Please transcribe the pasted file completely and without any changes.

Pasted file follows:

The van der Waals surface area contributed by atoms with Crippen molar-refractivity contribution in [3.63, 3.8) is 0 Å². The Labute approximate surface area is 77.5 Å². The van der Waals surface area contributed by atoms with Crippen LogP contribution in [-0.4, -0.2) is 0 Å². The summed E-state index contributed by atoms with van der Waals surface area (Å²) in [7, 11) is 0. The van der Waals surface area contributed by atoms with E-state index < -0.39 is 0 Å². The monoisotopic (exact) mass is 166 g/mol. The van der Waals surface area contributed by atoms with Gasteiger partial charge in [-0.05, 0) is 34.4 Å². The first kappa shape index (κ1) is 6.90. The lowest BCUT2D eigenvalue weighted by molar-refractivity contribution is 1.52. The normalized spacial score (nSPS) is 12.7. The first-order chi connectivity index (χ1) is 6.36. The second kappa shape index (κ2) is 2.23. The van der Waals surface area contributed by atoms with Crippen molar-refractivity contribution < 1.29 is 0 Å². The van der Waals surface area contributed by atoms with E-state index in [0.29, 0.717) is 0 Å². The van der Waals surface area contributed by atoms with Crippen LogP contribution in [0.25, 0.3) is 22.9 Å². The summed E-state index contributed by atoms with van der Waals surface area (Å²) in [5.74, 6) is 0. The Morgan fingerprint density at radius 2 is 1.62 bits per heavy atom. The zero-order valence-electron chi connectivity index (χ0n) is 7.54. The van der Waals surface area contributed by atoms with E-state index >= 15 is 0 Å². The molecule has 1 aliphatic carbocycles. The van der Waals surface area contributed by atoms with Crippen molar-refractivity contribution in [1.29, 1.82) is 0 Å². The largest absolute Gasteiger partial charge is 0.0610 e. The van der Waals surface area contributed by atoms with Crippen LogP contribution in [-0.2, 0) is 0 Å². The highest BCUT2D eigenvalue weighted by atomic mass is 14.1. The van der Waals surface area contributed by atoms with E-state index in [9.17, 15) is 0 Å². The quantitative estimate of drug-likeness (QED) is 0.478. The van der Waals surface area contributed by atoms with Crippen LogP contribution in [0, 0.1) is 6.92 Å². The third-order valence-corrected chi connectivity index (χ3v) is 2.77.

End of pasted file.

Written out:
The van der Waals surface area contributed by atoms with Crippen molar-refractivity contribution in [3.63, 3.8) is 0 Å². The Labute approximate surface area is 77.5 Å². The van der Waals surface area contributed by atoms with Crippen LogP contribution in [-0.4, -0.2) is 0 Å². The summed E-state index contributed by atoms with van der Waals surface area (Å²) in [7, 11) is 0. The van der Waals surface area contributed by atoms with E-state index < -0.39 is 0 Å². The monoisotopic (exact) mass is 166 g/mol. The van der Waals surface area contributed by atoms with Gasteiger partial charge in [-0.05, 0) is 34.4 Å². The first kappa shape index (κ1) is 6.90. The lowest BCUT2D eigenvalue weighted by molar-refractivity contribution is 1.52. The normalized spacial score (nSPS) is 12.7. The first-order chi connectivity index (χ1) is 6.36. The second kappa shape index (κ2) is 2.23. The van der Waals surface area contributed by atoms with Crippen molar-refractivity contribution < 1.29 is 0 Å². The van der Waals surface area contributed by atoms with E-state index in [0.29, 0.717) is 0 Å². The van der Waals surface area contributed by atoms with Crippen LogP contribution in [0.25, 0.3) is 22.9 Å². The summed E-state index contributed by atoms with van der Waals surface area (Å²) in [5.74, 6) is 0. The Morgan fingerprint density at radius 2 is 1.62 bits per heavy atom. The zero-order valence-electron chi connectivity index (χ0n) is 7.54. The van der Waals surface area contributed by atoms with E-state index >= 15 is 0 Å². The molecule has 1 aliphatic carbocycles. The van der Waals surface area contributed by atoms with Crippen molar-refractivity contribution in [1.29, 1.82) is 0 Å². The largest absolute Gasteiger partial charge is 0.0610 e. The van der Waals surface area contributed by atoms with Crippen LogP contribution in [-0.2, 0) is 0 Å². The highest BCUT2D eigenvalue weighted by atomic mass is 14.1. The van der Waals surface area contributed by atoms with E-state index in [9.17, 15) is 0 Å². The quantitative estimate of drug-likeness (QED) is 0.478. The van der Waals surface area contributed by atoms with Crippen LogP contribution in [0, 0.1) is 6.92 Å². The third-order valence-corrected chi connectivity index (χ3v) is 2.77.